The main goal of the elective is to elaborate a critical analysis of metropolitan mobility issues. The aim is to understand and act on aspects of metropolitan mobility, water management and urban design in developing context, through research and the elaboration of a spatial design for a sub-system of the High Tietê river basin system in São Paulo, Brazil. This is done by critically analysing the issues at hand, understanding the governance arrangements and proposing spatial interventions.
This course builds on the theme of the Sao Paulo Infrastructural Traffic and Water Ring. Locally known as the ‘Rodoanel Mario Covas’- the Greater São Paulo Road Ring, and the ‘Hidro-Anel’, the Fluvial Waterway for the transport of goods of the Metropolitan Region of São Paulo.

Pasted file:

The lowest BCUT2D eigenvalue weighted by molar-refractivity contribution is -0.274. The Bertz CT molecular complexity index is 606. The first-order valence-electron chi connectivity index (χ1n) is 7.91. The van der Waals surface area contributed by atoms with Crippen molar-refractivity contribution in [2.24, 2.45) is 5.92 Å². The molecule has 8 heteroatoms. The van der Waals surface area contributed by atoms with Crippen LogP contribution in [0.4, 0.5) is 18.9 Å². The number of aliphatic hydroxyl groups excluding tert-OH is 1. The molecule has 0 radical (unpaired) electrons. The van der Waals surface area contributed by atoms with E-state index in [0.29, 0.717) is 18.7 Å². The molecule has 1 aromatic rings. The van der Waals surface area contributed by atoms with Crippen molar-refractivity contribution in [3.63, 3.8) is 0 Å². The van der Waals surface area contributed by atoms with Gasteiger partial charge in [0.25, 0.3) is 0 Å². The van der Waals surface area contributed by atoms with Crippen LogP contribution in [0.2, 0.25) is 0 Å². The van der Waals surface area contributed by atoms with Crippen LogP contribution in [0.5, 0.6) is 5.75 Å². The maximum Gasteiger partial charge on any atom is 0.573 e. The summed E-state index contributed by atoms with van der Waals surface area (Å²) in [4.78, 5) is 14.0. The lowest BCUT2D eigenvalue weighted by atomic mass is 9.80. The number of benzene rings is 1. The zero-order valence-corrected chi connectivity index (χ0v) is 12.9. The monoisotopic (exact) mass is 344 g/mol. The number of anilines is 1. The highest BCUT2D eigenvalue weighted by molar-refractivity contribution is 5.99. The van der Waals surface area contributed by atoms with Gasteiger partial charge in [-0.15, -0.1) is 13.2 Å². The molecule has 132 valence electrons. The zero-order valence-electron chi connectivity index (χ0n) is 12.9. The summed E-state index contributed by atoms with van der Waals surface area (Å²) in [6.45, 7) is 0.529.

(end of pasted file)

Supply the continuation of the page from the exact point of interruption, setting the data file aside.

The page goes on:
The metropolitan area of São Paulo is comparable to the Randstad in terms of size and economic output, but has twice its population. The complexity of planning and designing for traffic and water resilience in a metropolis of a developing economy context poses important questions:
(a) how the planning and design of urban and landscape infrastructures could potentially improve the social, economic and ecological conditions of densely occupied areas;
(b) how mobility and water planning/governance could best support the transition towards liveable and resilient territories and
(c). how the understanding of metropolitan governance structures can help designers and planners act in a more sensitive and informed manner, by taking real stakeholders and their concerns and objectives into account.
European Master of Urbanism Planning & Design Studio (30 ECTS)